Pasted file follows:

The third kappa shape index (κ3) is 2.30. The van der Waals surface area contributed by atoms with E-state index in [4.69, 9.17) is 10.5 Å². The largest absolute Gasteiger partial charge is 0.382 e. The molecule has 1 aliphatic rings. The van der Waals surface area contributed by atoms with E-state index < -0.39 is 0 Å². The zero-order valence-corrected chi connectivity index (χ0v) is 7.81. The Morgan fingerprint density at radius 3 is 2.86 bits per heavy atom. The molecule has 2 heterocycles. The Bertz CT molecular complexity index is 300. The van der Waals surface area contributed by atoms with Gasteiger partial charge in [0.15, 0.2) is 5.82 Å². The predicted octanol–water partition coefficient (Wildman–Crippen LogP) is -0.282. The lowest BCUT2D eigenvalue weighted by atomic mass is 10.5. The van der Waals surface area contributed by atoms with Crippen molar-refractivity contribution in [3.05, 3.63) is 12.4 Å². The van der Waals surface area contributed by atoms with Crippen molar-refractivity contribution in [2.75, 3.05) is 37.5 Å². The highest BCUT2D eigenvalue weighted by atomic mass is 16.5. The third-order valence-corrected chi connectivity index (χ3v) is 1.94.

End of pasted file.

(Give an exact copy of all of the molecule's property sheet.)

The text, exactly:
The third kappa shape index (κ3) is 2.30. The van der Waals surface area contributed by atoms with E-state index in [4.69, 9.17) is 10.5 Å². The largest absolute Gasteiger partial charge is 0.382 e. The molecule has 1 aliphatic rings. The van der Waals surface area contributed by atoms with E-state index < -0.39 is 0 Å². The zero-order valence-corrected chi connectivity index (χ0v) is 7.81. The Morgan fingerprint density at radius 3 is 2.86 bits per heavy atom. The molecule has 2 heterocycles. The Bertz CT molecular complexity index is 300. The van der Waals surface area contributed by atoms with Gasteiger partial charge in [0.15, 0.2) is 5.82 Å². The predicted octanol–water partition coefficient (Wildman–Crippen LogP) is -0.282. The lowest BCUT2D eigenvalue weighted by atomic mass is 10.5. The van der Waals surface area contributed by atoms with Crippen molar-refractivity contribution in [3.05, 3.63) is 12.4 Å². The van der Waals surface area contributed by atoms with Crippen molar-refractivity contribution in [2.75, 3.05) is 37.5 Å². The highest BCUT2D eigenvalue weighted by atomic mass is 16.5. The third-order valence-corrected chi connectivity index (χ3v) is 1.94.